Kobos says he didn’t apply to usher for the Charlotte Knights (back in the Triple-A team’s last season at the old Fort Mill stadium) to crank up the fun in his life. He and his wife actually needed the extra income: They were bracing for four sons in college at one time, and he had some medical expenses looming.
Mainly, he’d suffered from back problems since the early ‘90s, when he herniated and partially tore a disc after finally getting around to removing an apple tree from his yard that was damaged by Hurricane Hugo in 1989. Other chronic pains stemmed from diabetic neuropathy and inguinal hernias.
On top of that, Kobos had also let a sedentary lifestyle get the best of him, he says, and woke up one day weighing 265 pounds. So when his boys started pressuring him to do something about it, he decided to find an aerobics class, since he’d loved them when he was younger.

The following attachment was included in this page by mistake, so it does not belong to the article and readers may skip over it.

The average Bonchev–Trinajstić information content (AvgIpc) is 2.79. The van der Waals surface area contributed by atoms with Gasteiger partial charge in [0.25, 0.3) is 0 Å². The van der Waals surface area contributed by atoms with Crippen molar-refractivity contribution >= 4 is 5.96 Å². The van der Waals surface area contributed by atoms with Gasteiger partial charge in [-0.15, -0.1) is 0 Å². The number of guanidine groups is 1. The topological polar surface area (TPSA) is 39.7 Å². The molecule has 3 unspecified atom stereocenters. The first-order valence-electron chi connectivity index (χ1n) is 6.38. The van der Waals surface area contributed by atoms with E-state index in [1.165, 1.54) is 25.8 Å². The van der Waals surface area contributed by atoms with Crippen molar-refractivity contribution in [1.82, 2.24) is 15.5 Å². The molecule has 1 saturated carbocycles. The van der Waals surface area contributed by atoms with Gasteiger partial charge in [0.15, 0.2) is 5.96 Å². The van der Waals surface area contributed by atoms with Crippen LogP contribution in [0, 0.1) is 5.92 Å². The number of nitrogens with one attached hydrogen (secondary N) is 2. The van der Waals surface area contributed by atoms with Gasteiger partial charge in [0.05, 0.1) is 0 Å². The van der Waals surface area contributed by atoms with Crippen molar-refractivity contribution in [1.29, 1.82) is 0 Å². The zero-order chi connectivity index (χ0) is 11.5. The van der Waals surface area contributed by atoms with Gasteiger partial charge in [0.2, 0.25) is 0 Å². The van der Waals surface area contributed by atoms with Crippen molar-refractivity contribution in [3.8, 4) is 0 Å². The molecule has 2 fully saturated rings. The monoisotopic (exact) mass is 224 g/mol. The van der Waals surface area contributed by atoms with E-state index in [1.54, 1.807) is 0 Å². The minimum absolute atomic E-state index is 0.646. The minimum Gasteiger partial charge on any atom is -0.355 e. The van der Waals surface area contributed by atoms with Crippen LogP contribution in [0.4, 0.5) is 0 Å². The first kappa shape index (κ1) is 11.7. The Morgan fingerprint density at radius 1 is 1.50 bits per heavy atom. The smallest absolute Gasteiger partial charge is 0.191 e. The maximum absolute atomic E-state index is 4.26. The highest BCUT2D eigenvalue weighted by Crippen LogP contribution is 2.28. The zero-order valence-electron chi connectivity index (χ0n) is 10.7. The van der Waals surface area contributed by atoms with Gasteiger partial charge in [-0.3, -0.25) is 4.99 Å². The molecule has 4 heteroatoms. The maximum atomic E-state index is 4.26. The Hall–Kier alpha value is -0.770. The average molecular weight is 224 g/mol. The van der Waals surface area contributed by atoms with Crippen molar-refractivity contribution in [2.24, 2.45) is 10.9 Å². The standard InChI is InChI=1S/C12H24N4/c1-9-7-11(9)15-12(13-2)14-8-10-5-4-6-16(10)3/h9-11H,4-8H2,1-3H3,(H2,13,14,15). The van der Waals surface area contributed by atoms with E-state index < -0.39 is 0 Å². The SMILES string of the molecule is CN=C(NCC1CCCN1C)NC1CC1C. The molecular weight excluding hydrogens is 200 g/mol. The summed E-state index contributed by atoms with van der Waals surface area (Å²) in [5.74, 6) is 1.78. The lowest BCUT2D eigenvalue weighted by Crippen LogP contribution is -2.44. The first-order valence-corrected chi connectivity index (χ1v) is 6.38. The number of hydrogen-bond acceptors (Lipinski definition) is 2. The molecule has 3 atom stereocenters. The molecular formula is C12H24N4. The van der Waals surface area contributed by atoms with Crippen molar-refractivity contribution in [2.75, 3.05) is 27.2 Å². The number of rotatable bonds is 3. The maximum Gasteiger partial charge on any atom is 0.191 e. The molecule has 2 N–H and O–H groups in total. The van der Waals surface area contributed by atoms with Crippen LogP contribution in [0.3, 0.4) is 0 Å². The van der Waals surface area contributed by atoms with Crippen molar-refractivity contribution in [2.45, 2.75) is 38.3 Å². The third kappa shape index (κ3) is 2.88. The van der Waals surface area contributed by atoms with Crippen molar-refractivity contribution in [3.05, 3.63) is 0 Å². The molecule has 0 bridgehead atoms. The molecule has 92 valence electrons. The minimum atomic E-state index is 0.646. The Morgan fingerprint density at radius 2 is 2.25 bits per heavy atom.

He quickly learned Zumba was the closest thing. So Zumba it was.
“My first goal was not to fall down,” he says of the classes, where he often stood out as the only male.
“I always had rhythm, but I was not a dancer. Eventually, I discovered ... if I couldn’t do the steps, I would just walk in place. And then after a few months, my goal was I wanted to be going left when everybody else was going left, and then going right when everybody else was going right, so I wouldn’t knock anybody over.”
As he was busy keeping his body moving, the Knights went on the move, too — into uptown’s BB&T Ballpark in 2014, where, suddenly, ushers had to figure out how to deal with sellouts of 10,000-plus fans.
And in a sport like baseball, Kobos says, without constant action like basketball, a full-house crowd might not get to release all the energy it builds up. He could feel that happening.